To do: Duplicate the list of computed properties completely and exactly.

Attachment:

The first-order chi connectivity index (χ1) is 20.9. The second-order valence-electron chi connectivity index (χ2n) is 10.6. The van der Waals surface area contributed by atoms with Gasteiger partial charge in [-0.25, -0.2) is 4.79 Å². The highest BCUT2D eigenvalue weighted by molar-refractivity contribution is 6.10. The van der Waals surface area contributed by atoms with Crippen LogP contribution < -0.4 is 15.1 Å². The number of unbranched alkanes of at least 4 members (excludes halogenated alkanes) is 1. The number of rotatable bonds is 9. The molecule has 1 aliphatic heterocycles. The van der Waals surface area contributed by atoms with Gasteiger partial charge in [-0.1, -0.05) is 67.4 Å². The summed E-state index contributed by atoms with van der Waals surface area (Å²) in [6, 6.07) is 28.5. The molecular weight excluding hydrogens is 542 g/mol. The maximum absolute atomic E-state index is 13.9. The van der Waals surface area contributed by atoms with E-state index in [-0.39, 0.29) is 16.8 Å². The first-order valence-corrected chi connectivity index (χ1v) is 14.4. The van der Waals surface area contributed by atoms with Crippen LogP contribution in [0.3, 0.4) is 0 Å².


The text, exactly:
The first-order chi connectivity index (χ1) is 20.9. The second-order valence-electron chi connectivity index (χ2n) is 10.6. The van der Waals surface area contributed by atoms with Gasteiger partial charge in [-0.25, -0.2) is 4.79 Å². The highest BCUT2D eigenvalue weighted by molar-refractivity contribution is 6.10. The van der Waals surface area contributed by atoms with Crippen LogP contribution < -0.4 is 15.1 Å². The number of unbranched alkanes of at least 4 members (excludes halogenated alkanes) is 1. The number of rotatable bonds is 9. The molecule has 1 aliphatic heterocycles. The van der Waals surface area contributed by atoms with Gasteiger partial charge in [-0.1, -0.05) is 67.4 Å². The summed E-state index contributed by atoms with van der Waals surface area (Å²) in [6, 6.07) is 28.5. The molecular weight excluding hydrogens is 542 g/mol. The maximum absolute atomic E-state index is 13.9. The van der Waals surface area contributed by atoms with E-state index in [-0.39, 0.29) is 16.8 Å². The first-order valence-corrected chi connectivity index (χ1v) is 14.4. The van der Waals surface area contributed by atoms with Crippen LogP contribution in [0.3, 0.4) is 0 Å².